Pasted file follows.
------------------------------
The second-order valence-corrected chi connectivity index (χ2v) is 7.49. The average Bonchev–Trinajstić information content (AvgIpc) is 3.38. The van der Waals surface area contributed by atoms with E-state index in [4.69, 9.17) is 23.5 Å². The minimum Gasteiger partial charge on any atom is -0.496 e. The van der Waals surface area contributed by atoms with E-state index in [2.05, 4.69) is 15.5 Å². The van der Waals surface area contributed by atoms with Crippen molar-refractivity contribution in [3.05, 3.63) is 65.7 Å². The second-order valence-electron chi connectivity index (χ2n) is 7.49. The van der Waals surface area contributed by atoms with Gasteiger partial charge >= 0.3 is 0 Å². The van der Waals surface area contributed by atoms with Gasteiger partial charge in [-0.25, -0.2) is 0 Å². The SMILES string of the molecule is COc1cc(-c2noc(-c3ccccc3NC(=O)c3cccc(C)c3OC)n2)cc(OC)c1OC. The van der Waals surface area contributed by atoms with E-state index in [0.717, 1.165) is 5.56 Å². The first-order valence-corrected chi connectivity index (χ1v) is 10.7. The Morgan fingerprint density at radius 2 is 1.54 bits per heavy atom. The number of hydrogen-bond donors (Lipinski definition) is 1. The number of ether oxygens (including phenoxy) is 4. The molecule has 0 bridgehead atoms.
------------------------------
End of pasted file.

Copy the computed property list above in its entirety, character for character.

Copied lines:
The second-order valence-corrected chi connectivity index (χ2v) is 7.49. The average Bonchev–Trinajstić information content (AvgIpc) is 3.38. The van der Waals surface area contributed by atoms with E-state index in [4.69, 9.17) is 23.5 Å². The minimum Gasteiger partial charge on any atom is -0.496 e. The van der Waals surface area contributed by atoms with E-state index in [2.05, 4.69) is 15.5 Å². The van der Waals surface area contributed by atoms with Crippen molar-refractivity contribution in [3.05, 3.63) is 65.7 Å². The second-order valence-electron chi connectivity index (χ2n) is 7.49. The van der Waals surface area contributed by atoms with Gasteiger partial charge >= 0.3 is 0 Å². The van der Waals surface area contributed by atoms with Gasteiger partial charge in [-0.25, -0.2) is 0 Å². The SMILES string of the molecule is COc1cc(-c2noc(-c3ccccc3NC(=O)c3cccc(C)c3OC)n2)cc(OC)c1OC. The van der Waals surface area contributed by atoms with E-state index in [0.717, 1.165) is 5.56 Å². The first-order valence-corrected chi connectivity index (χ1v) is 10.7. The Morgan fingerprint density at radius 2 is 1.54 bits per heavy atom. The number of hydrogen-bond donors (Lipinski definition) is 1. The number of ether oxygens (including phenoxy) is 4. The molecule has 0 bridgehead atoms.